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Open Data Series Part 2: How Open Data Can Reach its Potential

November 20, 2017 | By Adam Neufeld

The following three-part series reflects initial conversations with data experts including Chief Data Officers across varying levels of government to discuss the next steps and opportunities on how data can improve government performance, drive effective policy, and deliver results. Through these conversations, we hope to identity key themes, best use cases, current challenges to implementation, and tools, which would be instructive towards building a stronger, and more cohesive open data network and community. We hope these writings can serve as a useful public repository for broader stakeholders looking to leverage data for enhance public decision making.

 

 

The last decade has seen a lot of discussion and activity around the democratic and economic potential in government standardizing or publishing its information as open data. Politicians from across the spectrum have extolled the accountability benefits of open data, passing legislation and issuing executive orders. And organizations have pushed the benefits of open data as a key ingredient for government to innovate in performing its missions. Additionally, advocates have encouraged open data as a way to help the economy, with McKinsey estimating that opening up more data could result in over $3 trillion of economic benefits.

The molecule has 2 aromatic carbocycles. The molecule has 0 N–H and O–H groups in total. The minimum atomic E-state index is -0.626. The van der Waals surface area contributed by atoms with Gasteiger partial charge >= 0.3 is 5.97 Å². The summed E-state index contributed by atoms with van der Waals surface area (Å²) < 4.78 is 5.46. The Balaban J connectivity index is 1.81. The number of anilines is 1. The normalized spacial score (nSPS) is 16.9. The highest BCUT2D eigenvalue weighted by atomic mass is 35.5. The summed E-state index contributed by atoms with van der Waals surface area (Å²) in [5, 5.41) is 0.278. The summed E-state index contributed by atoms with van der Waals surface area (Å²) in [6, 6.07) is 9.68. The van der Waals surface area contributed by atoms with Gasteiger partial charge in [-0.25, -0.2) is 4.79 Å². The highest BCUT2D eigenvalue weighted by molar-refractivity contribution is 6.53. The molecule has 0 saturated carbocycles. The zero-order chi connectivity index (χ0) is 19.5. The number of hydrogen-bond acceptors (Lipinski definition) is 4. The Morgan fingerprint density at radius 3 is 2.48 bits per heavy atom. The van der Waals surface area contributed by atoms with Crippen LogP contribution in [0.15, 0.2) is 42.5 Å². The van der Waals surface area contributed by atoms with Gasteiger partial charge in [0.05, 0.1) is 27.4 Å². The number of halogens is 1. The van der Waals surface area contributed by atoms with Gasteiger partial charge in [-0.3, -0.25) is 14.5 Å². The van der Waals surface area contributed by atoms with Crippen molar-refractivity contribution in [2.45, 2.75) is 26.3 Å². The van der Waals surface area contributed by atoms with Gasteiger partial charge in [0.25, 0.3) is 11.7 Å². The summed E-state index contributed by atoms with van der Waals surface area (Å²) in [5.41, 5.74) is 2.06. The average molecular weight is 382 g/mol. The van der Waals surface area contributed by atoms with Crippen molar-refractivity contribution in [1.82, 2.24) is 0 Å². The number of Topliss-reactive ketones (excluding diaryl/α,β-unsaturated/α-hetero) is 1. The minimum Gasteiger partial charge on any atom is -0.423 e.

While the open data movement has achieved some significant successes – from the DATA Actto data.gov – we have not come close to living up to the potential or even the current rhetoric. Lots of valuable data is still within governments’ walls, especially anything that smacks of personally identifiable or sensitive business information, or where government procured a system in a way that prevents data sharing. The government also provides much of its open data only as spreadsheets, rather than in formats like application programming interface (API) that allow for greater use. In fact, some of the most valuable public information is not machine-readable at all, such as financial regulatory filings. And a lot of data that has been released is not really being used to improve the private, nonprofit or government sector.

Only by honestly recognizing the obstacles can we devise a plan that might live up to open data’s promise. From my experience in both government-wide and individual agency’s open data efforts, I saw the following core obstacles: